Several years ago my wife and I retired and built a home in a new housing development in Dublin, Georgia. Wal-Mart contracted with a leasing company that purchased a large piece of property adjacent to our backyard. A contractor was hired to build one of its infamous stores, and the first order of business was to bulldoze a long row of old oak trees along the border of their property and our subdivision. The trees were not even on their side of the property line!
To appease the people in the subdivision, a tall chain-link fence was installed by the contractor. The fence blocked the unsightly view of the parking lot, but not the noise from it. On April 11, 1995 a wind storm blew the fence right off the poles that held it up. The local Wal-Mart manager refused to accept any of the responsibility for repairing it. Large quantities of trash from their lot blew into our neighborhood. Strangers wandered into our back yards, and Wal-Mart customers walked their dogs in our vegetable garden while their spouses shopped.
On one occasion I telephoned the local store manager to complain about all of the trash, and he sent an employee out to clean it up. On the left is a picture of the finished job. Notice the ground is almost clean on the Wal-Mart side of the fence. Nothing was picked up on our side of the fence.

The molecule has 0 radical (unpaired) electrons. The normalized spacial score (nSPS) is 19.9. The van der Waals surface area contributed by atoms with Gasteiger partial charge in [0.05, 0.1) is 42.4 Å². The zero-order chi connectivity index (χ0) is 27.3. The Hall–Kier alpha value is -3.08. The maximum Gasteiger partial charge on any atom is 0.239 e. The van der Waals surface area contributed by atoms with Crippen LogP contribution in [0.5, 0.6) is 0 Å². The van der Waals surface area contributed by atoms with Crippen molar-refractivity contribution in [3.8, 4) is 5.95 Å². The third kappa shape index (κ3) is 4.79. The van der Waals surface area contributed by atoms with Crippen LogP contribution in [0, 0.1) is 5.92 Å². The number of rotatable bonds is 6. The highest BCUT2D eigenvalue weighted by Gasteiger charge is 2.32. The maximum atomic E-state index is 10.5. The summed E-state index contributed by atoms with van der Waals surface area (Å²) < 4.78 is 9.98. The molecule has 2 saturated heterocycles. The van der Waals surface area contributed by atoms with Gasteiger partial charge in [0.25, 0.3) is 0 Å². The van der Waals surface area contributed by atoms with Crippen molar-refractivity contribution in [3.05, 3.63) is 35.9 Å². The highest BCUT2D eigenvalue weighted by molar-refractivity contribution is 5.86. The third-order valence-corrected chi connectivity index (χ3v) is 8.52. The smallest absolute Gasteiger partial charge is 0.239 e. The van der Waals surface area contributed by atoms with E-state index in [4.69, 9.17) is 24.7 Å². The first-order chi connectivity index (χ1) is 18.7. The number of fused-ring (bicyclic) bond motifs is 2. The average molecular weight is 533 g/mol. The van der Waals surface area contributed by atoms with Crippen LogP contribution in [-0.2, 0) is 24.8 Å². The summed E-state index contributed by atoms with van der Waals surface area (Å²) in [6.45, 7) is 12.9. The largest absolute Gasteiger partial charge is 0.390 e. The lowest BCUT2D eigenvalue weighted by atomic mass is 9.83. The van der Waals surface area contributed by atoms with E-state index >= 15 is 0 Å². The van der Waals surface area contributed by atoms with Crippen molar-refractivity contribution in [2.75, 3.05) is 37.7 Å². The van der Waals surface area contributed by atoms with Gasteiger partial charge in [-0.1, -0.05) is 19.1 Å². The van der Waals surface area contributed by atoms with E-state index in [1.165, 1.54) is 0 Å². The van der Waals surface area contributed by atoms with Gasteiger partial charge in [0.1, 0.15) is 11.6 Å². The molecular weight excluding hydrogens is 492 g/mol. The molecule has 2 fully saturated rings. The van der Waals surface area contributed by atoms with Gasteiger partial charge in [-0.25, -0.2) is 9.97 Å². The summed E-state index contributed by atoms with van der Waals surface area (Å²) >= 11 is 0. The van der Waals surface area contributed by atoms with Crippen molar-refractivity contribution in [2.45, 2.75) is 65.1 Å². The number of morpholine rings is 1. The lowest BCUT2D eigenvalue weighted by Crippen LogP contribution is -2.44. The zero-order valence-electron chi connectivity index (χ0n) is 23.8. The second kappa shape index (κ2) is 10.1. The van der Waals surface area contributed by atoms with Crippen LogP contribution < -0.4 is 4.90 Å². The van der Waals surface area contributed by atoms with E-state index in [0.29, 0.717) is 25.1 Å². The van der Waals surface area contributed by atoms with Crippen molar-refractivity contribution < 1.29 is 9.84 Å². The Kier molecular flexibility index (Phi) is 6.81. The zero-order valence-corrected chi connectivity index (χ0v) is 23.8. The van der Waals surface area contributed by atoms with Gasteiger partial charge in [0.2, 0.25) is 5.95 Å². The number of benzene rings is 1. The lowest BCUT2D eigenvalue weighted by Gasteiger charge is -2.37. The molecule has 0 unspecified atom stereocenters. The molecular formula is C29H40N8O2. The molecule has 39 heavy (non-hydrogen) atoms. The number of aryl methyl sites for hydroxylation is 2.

I had been a regular Wal-Mart customer as well as a stockholder. On July 24, 1995 I wrote Wal-Mart President & CEO William R. Fields at the corporate office to describe the situation and ask that they repair the fence. He responded by forwarding my letter to the local Wal-Mart manager who continued to ignore the situation.
For 12 months the fence continued to lay twisted in an unsightly mess on the ground. When it became obvious that it would otherwise stay that way, our homeowners' association agreed to finance the $1800 repair.
Part of the problem is that the Wal-Mart Corporation often does not actually own the property where they build their stores. Instead they sign a contract with a leasing company agreeing to become the anchor store for a new shopping complex. Thus, they effectively avoid responsibilities and obligations to the surrounding community. I hope other city councils will recognize this clever business tactic when the pros and cons of a new Wal-Mart Store are being debated in their cities.
As long as big profits go straight to the corporate office, there is no incentive for Wal-Mart to be good citizens. They have demonstrated that once established in a neighborhood, they care little about being a good neighbor. Their primary function here is to funnel money from Dublin to the corporate office in Bentonville, Arkansas.
Good luck in your own personal battles against Wal-Mart. I hope that this web page can help your cause. It's too late for it to help ours.